Wilbur was happy to have his brother on board, and he truly sought their mutual understanding. After some reasoning, their estimates looked like as follows:

WSJF assessment table

Note: WSJF = Uncertainty reduction / Job size. User and Time value is not included since the focus is entirely on learning.

Orville summarized, “Ok, it seems as we have the best chances within Flight Dynamics. So far, the world has not gained much knowledge in this area. Also, we are already quite skilled in building kites, and even with our small budget, we should be able to, rather swiftly, do the needed experiments and get the value of learning.”

The most valuable asset

In many of the training classes I do, there is this exercise where the participants are asked to read an article and then reflect. The article is about how the Wright brothers worked to develop the first successful piloted flying machine. Compared to their competitors, who focused on designing a flying machine, the Wright brothers conducted numerous diverse experiments to create the knowledge necessary to develop a flying machine.

The class exercise explores the importance of learning and how any product development may take advantage of the principles rooted in Lean Product Development. It’s clear that without deliberate investment in knowledge, the risk of failure is much higher.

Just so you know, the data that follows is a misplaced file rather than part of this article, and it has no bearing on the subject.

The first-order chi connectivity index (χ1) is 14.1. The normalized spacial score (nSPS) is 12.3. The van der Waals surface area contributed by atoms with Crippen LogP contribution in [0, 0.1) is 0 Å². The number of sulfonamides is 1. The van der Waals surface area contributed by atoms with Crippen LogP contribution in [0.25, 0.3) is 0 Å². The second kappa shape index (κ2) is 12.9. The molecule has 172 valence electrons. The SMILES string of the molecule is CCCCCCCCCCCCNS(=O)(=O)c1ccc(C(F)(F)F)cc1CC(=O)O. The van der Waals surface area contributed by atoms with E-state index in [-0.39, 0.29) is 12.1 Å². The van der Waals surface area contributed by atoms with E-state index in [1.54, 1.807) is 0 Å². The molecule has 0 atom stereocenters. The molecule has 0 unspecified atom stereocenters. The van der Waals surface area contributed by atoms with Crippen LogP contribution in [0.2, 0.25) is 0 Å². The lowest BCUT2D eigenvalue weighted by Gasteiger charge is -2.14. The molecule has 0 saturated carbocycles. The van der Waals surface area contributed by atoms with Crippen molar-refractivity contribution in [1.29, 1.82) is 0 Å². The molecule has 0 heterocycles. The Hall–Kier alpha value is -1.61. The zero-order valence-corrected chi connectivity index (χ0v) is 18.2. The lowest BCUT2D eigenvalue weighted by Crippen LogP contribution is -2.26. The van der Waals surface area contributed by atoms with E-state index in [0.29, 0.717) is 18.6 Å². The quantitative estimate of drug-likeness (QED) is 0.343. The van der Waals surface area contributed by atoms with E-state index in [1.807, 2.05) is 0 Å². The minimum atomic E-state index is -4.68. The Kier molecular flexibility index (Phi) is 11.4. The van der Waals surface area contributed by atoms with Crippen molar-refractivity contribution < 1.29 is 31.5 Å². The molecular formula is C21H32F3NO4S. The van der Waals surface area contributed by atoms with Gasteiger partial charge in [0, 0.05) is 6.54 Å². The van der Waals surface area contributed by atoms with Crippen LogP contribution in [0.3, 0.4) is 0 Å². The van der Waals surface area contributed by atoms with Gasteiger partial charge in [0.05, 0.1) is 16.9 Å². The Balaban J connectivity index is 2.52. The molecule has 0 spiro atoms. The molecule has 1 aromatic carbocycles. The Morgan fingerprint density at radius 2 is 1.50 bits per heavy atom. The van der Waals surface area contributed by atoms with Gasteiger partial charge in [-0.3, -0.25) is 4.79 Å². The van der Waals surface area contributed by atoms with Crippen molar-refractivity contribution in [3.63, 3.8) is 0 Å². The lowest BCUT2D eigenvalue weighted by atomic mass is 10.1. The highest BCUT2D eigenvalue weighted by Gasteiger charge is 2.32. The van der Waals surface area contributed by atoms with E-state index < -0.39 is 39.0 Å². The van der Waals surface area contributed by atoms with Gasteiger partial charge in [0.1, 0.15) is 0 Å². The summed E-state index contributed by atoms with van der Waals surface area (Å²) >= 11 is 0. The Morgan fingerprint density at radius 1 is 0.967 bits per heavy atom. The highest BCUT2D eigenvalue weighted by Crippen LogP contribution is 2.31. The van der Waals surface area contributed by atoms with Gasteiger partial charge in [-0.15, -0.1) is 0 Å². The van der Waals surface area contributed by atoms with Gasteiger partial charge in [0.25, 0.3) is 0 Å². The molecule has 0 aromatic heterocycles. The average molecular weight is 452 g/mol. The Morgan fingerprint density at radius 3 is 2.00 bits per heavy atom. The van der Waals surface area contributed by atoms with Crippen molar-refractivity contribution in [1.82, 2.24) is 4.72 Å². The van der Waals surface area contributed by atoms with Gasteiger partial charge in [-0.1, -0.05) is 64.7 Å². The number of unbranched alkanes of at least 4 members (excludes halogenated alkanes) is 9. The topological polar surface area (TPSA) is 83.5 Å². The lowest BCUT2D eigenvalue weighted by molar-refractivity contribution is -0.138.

At the end of the exercise, I usually ask the participants about the assets of their business. I ask, “Would you say that your collective knowledge on how to develop, produce and sell your products are more valuable than all your current products?”

So far, the answer has always been, “Yes!”

How to quantify the value of learning?

Even if intuition tells us that a company’s, sometimes lifelong, collective knowledge is precious, it is seldom prioritized. Money usually talks louder. Larger companies try to report knowledge as an intangible asset in their annual reports, where the value may be found as patents or capital expenditures. But these are, except for maybe in pharmaceuticals, not reflecting a very high value. Nor do they provide a reliable understanding of any future value.

In the Lean Startup, Eric Ries has defined “Innovation Accounting” as a concept to assess gained knowledge. Today, this is an established approach for working with knowledge as an important value, and it creates support to select the best path to the future. Even if most widely used in new businesses, the concept is gaining popularity also in established companies.